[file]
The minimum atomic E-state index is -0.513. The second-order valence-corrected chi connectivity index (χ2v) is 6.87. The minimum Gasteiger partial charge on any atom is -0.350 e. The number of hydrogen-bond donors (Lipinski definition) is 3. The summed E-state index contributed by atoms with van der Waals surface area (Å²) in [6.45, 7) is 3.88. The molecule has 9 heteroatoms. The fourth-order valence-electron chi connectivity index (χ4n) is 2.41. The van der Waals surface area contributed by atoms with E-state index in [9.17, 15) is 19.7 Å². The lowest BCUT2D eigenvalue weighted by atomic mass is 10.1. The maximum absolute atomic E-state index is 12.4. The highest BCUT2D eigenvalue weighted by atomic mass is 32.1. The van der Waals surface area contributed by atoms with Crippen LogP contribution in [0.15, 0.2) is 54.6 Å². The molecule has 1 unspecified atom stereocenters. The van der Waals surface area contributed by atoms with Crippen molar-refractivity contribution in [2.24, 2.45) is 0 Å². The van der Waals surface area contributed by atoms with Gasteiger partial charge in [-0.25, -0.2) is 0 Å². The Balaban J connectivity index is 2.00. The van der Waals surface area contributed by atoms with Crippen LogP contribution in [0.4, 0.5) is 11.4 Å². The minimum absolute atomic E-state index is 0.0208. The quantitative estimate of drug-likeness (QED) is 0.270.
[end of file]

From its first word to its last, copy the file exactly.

The minimum atomic E-state index is -0.513. The second-order valence-corrected chi connectivity index (χ2v) is 6.87. The minimum Gasteiger partial charge on any atom is -0.350 e. The number of hydrogen-bond donors (Lipinski definition) is 3. The summed E-state index contributed by atoms with van der Waals surface area (Å²) in [6.45, 7) is 3.88. The molecule has 9 heteroatoms. The fourth-order valence-electron chi connectivity index (χ4n) is 2.41. The van der Waals surface area contributed by atoms with E-state index in [9.17, 15) is 19.7 Å². The lowest BCUT2D eigenvalue weighted by atomic mass is 10.1. The maximum absolute atomic E-state index is 12.4. The highest BCUT2D eigenvalue weighted by atomic mass is 32.1. The van der Waals surface area contributed by atoms with Crippen LogP contribution in [0.15, 0.2) is 54.6 Å². The molecule has 1 unspecified atom stereocenters. The van der Waals surface area contributed by atoms with Crippen molar-refractivity contribution in [2.24, 2.45) is 0 Å². The van der Waals surface area contributed by atoms with Gasteiger partial charge in [-0.25, -0.2) is 0 Å². The Balaban J connectivity index is 2.00. The van der Waals surface area contributed by atoms with Crippen LogP contribution in [0.4, 0.5) is 11.4 Å². The minimum absolute atomic E-state index is 0.0208. The quantitative estimate of drug-likeness (QED) is 0.270.